What to do first. If a death occurs in Hospital.
If the death occurs in hospital, the hospital staff will contact the person named by the deceased as next of kin. This may be, but need not be, a relative. You may, if you wish, request to see the hospital chaplain. The hospital will keep the body in the hospital mortuary until the executor arranges for it to be taken away. Most funeral directors have a chapel of rest in which the deceased will be held pending the funeral. Hospital will arrange for the nearest relative to collect the deceased's possessions.
If the death occurs elsewhere.
If the death was expected, contact the doctor who attended the deceased during their final illness. If the doctor can certify the cause of death he or she will give you the following items:
• Medical Certificate - that shows the cause of death
(this is free of charge and will be in a sealed envelope addresses to the registrar).
• Formal Notice - that states that the doctor has signed the Medical Certificate and tells you how to get the death registered.
You may wish to contact the deceased's minister of religion if you have not already done so. Arrangements for the funeral may be made by a funeral director.
If the death followed illness from HIV or AIDS there may be special rules for handling the body. The following organisations can advise on funeral arrangements:
• London Lighthouse
• FACTS Health Centre
• Terence Higgins Trust
If you discover a body or the death is sudden or unexpected, you should contact the following people:
• The family doctor (if known)
• The deceased's nearest relative
• The deceased's minister of religion
• The police, who will help to find the people listed above if necessary
If there is any reason to suspect that the death was not due to natural causes, do not touch or remove anything in the room. The death may be referred to the coroner. The doctor may ask the relatives for permission to carry out a post-mortem examination. This is a medical examination of the body which can find out more about the cause of death and should not delay the funeral.
Reporting A Death To A Coroner.
In any of the following circumstances the doctor may report the death to the coroner.
• an accident or injury
• an industrial disease
• during a surgical operation
• before recovery from anaesthetic
• if the cause of death is unknown
• the death was sudden or unexpected
You will be advised if the death has to be reported to the Coroner, in which case the death cannot be registered nor the funeral take place, without the Coroner's authorisation. Where the death is reported to the Coroner, the Coroner's Office will contact the relatives.
A Coroner can order a post-mortem examination without getting the relative's permission. This will ascertain the cause of death. He may also wish to hold an investigation into the circumstances leading up to the death (this is called an inquest). When an inquest is called, the Coroner's Office will contact the relatives. This should not cause undue stress as it is a legal formality.
In such cases the Death Certificate will be issued direct to you from the Coroner's Office and the relatives must then go to the Registrar to register the death. When an inquest is to be held, the death cannot be registered until the conclusion of the inquest, but a certificate will normally be issued at the opening of the inquest to allow the funeral to take place.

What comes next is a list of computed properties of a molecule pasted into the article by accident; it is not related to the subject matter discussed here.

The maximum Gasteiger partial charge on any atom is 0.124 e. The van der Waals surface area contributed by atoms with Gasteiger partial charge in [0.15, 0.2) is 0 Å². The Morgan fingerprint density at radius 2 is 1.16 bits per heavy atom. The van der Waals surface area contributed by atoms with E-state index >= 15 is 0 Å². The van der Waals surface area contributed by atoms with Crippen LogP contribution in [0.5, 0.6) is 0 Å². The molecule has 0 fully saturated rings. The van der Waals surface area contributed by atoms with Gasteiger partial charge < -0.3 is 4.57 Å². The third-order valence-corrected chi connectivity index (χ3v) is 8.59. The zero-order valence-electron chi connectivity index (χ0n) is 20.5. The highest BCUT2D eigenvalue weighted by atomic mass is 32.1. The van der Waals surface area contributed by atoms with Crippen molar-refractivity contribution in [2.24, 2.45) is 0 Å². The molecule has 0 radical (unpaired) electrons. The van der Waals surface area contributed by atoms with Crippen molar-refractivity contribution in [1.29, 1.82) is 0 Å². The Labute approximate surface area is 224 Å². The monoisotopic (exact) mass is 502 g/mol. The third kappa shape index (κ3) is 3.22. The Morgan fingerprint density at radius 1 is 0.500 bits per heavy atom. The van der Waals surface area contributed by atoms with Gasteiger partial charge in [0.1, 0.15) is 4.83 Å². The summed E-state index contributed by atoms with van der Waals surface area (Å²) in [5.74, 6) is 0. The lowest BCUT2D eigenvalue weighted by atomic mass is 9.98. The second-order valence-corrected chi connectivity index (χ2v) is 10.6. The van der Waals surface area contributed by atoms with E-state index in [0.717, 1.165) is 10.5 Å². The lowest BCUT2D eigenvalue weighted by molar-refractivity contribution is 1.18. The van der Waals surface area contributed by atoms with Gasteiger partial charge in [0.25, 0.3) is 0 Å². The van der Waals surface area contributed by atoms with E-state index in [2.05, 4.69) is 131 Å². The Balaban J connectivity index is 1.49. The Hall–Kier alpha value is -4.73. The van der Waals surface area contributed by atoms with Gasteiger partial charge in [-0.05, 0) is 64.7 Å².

When Does The Death Need To Be Registered?
Normally within 5 days unless the Coroner is investigating the circumstances relating to the death. This 5 day period may be extended to 14 days in certain circumstances.
Who Must Register The Death?
People with legal responsibility to register include:
• A relative
• A person present at the death
• The occupier of the premises where the death occurred if he/she knew of it happening
• The person arranging the funeral. This does NOT mean the funeral director.
(See also the list on the Notice to Informants attached to the Doctor's medical certificate of cause of death).
What Documents Do I Bring To The Register Office?
• The medical certificate of cause of death issued by the doctor treating the person who has died.
• This is essential - the Registrar can do nothing without it.
• (If the Coroner is involved, the Coroner's Office will advise you what to do).
• The deceased person's birth certificate or passport (if available) can be helpful.
• The deceased person's medical card (don't worry if this is not available).
What Questions Will The Registrar Ask Me?
The Registrar will interview you in private and will need to know the following information:
• The date and place of death.
• The full name and surname, and maiden name if the person who has died was a married woman.
• The occupation and, if the deceased person was a married woman or widow, the full name of her husband.
• The usual address.
• If the person who died was married, the date of birth of the surviving spouse.
• Whether the person who has died was receiving a pension from public funds.
The Registrar will enter all these details in a computer and will then give you the opportunity to check that they are correct. The information will then be written into a register. This is the 'original' legal record and you should check it through very carefully before signing it, as any mistakes discovered later on may be difficult to correct.
What Documents Will I Receive?
• A 'Green Form' which enables you to arrange the funeral
• (If the Coroner is involved different procedures may apply).
• You will also be given a form for Social Security purposes.
• Certified copies of the entry ("death certificates") can also be obtained upon payment of the statutory fee.
Where Must The Death Be Registered?
The death must be registered in the District Register Office for the area (town/city) in which it occurred.